Innovative news website The Conversation has recruited six new editors and launched two extra sections after securing more funding.
The site, which started in Australia, launched a UK edition in May and works by providing a platform for academics to work with editors and create news-based content for a mainstream audience.
The UK site claims to have reached 850,000 unique users in January. All its content is available for free syndication to other news outlets and this brings its claimed total readership for January up to 1.65m.
After launching with eight full-time editors it now has 14 full-time journalists – including a new Glasgow-based Scotland editor who is joining in the coming weeks.
The new sections of Arts and Culture and Education add to the existing specialisms of: Business and Economy, Environment and Energy, Health and Medicine, Politics and Society and Science and Technology.
The site is funded entirely by grants from universities and other groups associated with research and academia. New backing has come in from Research Councils UK, academic publisher Sage and seven more universities – meaning the site now has funding place to see it through to the end of July.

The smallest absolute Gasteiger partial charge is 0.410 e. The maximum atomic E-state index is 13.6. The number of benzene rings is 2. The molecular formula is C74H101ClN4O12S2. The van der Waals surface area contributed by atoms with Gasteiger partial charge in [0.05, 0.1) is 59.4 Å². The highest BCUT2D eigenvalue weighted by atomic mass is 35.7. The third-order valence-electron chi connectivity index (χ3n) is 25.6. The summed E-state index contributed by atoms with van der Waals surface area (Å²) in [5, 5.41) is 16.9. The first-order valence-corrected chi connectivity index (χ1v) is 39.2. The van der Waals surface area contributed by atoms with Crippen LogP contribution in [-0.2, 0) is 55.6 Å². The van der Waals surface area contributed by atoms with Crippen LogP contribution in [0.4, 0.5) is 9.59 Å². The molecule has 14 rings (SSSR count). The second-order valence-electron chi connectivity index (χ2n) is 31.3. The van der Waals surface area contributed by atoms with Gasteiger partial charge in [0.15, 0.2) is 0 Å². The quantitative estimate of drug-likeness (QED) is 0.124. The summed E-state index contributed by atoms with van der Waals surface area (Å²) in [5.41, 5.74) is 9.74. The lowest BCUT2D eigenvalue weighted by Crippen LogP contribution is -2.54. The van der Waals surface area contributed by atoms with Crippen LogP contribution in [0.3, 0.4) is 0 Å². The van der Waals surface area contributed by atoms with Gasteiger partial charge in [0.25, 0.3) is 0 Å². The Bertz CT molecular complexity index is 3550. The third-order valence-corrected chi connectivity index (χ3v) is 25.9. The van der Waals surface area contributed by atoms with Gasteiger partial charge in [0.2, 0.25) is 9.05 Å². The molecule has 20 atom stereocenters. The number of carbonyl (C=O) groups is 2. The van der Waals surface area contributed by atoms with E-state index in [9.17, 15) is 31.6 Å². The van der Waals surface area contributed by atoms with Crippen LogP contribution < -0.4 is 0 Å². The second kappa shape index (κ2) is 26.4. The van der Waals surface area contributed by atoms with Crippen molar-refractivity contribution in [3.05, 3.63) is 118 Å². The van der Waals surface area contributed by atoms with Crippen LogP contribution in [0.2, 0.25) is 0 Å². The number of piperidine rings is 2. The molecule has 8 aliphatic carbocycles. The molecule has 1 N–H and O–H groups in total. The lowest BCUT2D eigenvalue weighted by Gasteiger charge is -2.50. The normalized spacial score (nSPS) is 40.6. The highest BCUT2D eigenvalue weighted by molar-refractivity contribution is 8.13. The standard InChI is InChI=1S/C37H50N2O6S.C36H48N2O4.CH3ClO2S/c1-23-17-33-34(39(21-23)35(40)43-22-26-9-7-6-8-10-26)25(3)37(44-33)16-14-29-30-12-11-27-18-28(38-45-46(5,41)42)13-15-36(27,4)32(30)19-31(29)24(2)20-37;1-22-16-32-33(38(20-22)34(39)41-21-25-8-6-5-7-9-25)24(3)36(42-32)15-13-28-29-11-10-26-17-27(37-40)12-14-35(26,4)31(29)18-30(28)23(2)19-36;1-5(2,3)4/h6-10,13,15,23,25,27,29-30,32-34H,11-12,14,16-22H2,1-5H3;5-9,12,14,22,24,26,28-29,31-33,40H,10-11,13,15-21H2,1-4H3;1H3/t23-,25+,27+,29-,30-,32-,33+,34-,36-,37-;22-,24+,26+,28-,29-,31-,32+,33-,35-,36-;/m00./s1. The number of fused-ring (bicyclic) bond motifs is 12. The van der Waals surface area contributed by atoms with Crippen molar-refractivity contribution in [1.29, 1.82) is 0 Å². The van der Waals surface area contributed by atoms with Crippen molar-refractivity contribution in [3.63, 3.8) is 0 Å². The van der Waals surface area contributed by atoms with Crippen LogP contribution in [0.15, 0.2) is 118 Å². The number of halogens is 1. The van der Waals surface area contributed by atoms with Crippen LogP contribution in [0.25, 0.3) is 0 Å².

So far it has attracted 1,300 academic contributors and its content has been syndicated by titles including The Guardian, New Statesman, The Week and Huffington Post.
Editor Stephen Khan told Press Gazette there is scope for the site to grow further: "It feels like the start. A lot of academics are very pleased that they have reached out to a level of readership than they have never done before.
"It is eight months in and we are just scratching the surface, there is a lot more potential there."
Following the recruitment of a Glasgow-based editor, he said he would like to see The Conversation having locally-based editors at other cities around the UK.